brings back a memory from the 50s.
There were many small sized communities in which telephone service
was provided by manual switchboards operated by independent
telephone companies. I was
employed by a telecom manufacturer
to convert these communities to dial
At one site, our customer (the
local phone company) had arranged
for Bell Systems to provide some
inter-connecting arrangements to
other exchanges. The installation of
their equipment was to be concurrent with ours. At one point, I was
asked where they could pick off 24
volts for their vacuum tube equipment. Our power source consisted of
23 lead-acid cells — 48 volts total. At
the direction of the TELCO engineer,
I tapped the battery midway and
created a distribution point on
I quickly found I could either boil
the water out of half the battery or let
the other half go flat. Perhaps the
engineer should have known better; I
certainly never suspected.
Fortunately, the 24 volt load was
quite steady. So, I mounted a number
of sockets on a piece of crating lumber and screwed in 100 watt light
bulbs until the loads were balanced —
I went on to another assignment,
but had an occasion to revisit the site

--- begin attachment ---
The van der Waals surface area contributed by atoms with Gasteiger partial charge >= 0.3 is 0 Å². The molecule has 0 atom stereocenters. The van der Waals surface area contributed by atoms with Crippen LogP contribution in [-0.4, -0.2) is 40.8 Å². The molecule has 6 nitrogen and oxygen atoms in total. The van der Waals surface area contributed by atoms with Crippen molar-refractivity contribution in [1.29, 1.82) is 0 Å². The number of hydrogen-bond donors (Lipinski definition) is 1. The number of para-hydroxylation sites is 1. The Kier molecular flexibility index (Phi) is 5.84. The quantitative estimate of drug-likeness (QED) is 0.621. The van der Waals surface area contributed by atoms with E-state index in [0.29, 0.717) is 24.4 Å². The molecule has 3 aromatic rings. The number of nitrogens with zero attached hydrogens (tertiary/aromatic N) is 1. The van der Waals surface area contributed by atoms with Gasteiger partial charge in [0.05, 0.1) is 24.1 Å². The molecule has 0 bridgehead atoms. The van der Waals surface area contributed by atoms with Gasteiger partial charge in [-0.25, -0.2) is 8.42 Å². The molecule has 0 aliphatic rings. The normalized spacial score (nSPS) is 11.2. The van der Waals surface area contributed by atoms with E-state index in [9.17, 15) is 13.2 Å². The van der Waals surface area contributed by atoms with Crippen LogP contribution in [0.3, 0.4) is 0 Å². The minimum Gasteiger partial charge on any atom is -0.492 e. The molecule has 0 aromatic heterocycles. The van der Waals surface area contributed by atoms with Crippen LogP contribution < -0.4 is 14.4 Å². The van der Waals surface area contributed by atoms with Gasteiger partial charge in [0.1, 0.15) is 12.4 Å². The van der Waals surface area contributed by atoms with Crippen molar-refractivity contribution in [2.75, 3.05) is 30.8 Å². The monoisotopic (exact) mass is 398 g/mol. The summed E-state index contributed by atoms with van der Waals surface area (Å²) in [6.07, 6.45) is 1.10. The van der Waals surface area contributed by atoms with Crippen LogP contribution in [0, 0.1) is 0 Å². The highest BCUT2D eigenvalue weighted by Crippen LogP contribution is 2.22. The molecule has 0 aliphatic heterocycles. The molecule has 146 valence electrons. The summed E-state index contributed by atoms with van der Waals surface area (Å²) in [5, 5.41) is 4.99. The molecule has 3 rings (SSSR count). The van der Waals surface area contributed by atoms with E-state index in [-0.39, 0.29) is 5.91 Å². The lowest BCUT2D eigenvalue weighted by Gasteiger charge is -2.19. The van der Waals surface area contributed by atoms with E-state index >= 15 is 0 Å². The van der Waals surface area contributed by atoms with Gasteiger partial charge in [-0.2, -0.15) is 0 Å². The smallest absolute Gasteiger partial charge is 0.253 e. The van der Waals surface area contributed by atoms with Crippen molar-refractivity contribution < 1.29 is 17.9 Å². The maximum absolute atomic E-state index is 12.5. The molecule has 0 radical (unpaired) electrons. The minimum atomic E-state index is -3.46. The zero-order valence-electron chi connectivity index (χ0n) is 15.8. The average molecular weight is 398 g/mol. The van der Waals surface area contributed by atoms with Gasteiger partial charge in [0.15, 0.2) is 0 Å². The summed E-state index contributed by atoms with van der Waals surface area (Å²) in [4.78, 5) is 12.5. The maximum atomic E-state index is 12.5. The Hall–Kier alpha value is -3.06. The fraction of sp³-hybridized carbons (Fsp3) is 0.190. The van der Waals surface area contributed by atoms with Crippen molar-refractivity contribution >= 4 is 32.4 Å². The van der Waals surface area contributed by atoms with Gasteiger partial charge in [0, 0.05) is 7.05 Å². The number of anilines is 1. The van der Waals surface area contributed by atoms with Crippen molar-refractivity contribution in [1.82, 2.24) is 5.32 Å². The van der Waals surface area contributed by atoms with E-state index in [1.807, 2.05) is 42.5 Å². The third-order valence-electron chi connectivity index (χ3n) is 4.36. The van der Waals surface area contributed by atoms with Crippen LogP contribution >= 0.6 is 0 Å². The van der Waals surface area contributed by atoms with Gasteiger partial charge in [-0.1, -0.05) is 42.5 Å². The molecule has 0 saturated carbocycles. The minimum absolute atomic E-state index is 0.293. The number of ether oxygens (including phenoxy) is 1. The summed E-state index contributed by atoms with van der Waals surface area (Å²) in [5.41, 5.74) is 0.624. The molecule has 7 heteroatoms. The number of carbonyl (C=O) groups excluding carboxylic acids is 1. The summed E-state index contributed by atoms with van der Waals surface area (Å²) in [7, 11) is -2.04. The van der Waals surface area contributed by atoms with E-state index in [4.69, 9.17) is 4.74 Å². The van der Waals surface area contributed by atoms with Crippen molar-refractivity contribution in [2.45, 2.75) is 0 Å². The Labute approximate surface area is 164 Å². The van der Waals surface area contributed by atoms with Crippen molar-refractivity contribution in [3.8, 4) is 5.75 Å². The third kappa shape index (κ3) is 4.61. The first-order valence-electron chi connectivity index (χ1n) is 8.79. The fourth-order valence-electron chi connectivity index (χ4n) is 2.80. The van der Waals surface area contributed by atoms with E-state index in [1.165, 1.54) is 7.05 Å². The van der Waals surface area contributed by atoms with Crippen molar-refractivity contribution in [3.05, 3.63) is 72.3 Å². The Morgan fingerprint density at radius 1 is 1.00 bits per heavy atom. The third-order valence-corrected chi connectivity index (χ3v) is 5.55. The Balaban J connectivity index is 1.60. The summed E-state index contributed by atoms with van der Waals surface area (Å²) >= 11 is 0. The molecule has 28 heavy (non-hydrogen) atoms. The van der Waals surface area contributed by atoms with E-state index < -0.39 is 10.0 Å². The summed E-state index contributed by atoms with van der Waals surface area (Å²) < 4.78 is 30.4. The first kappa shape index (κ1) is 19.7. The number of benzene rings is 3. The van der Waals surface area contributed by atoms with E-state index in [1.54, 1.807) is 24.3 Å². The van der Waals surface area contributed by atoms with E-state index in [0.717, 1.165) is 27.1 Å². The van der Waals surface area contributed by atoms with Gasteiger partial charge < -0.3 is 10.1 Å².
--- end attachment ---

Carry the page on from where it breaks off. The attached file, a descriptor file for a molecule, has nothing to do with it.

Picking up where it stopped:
during an evening hour some
months later, only to find an eerie
glow of 115 volt bulbs still running
off the 24 volt bank. It was not the
kind of jury-rig I expected to remain
John S. Young
National Semiconductor has offered its
popular Webench online simulator for power
supply design for several years (see “Classic
Car Conversion” above). The company has
now broadened the scope of its online tools
with “Amplifiers Made Simple.” Use it to
design your next op-amp application.
Need to kill some time? Try this fun puzzle.
The Universe began not with a bang, but
with a low moan — building to a roar that
gave way to a deafening hiss. Hear it here.
Tired of waiting for Adobe’s Acrobat Reader
to load? The “Adobe Reader SpeedUp” is a
small utility that fixes that.
Circle #123 on the Reader Service Card.